Photo courtesy A24

By Glenn Heath Jr.

“The Lighthouse” looks like a lost film that’s just been recently discovered after years of being submerged underwater. The grainy, blustery black-and-white imagery has a weathered quality made all the more foreboding being presented in Academy ratio, the big screen equivalent of a prison cell.

Two ornery barnacles stand slumped over at the center of writer/director Robert Eggers’ psychologically demented period piece about two lighthouse keepers who slowly go insane. Drunken veteran Thomas Wake (Willem Dafoe) has the limp and wiry beard to back up his years of coastal service, while new recruit Ephraim Winslow (Robert Pattinson) doesn’t look like he’s ever felt the sting of whipping, briny wind. 

Much of the film’s intriguing first act examines the laborious and backbreaking work Ephraim must endure while Thomas locks himself in the lantern room, becoming hypnotized by the constant luminescence. Eggers camera initially fixates on the mechanisms and textures of 19th century hard labor, crawling along with the mud-soaked characters in order maximize the rigor of it all.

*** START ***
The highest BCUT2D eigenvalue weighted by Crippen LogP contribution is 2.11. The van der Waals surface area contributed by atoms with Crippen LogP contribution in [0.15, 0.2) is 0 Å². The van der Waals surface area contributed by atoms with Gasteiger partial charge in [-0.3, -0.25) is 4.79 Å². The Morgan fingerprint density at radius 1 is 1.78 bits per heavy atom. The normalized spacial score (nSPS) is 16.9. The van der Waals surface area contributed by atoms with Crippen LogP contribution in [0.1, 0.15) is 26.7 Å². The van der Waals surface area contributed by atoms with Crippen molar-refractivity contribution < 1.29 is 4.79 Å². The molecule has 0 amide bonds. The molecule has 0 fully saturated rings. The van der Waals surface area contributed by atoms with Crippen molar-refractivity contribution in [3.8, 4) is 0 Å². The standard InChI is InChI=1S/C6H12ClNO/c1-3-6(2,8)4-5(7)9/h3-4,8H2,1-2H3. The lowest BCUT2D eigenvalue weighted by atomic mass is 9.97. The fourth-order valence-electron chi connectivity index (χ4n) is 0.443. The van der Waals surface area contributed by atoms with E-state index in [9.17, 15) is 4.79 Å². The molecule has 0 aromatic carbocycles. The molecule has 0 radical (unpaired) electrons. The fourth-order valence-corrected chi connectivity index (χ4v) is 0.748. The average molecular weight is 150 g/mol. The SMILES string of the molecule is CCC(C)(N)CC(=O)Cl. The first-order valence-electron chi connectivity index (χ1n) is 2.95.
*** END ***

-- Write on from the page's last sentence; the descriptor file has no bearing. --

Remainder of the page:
Similar to Eggers’ previous film “The Witch,” there’s a menacing rhythm to early sequences of everyday life, which are punctuated by creaking floorboards and deafening blasts of the lighthouse foghorn. Ephraim tries to avoid Thomas’ attempts at nightly fireside chats over stiff liqueur, but eventually awkwardly slimy conversations prove more appealing than pure boredom.

At this point, “The Lighthouse” becomes something of a tonal and narrative mess. It relishes in the waterlogged, horrific imagery of highfalutin dream sequences that help signify a deeper descent into madness. Having been trapped together by the elements (and each other’s farts) for too long, the posturing seamen start to lose all sense of time and direction. 

Pattison and Dafoe provide moments of unhinged chemistry, like when Ephraim finally unloads on Thomas in a fury of frustration about the terrible living conditions and gobs of bodily fluids he’s had to endure. Yet, it’s Eggers’ film that feels self-satisfying to a fault.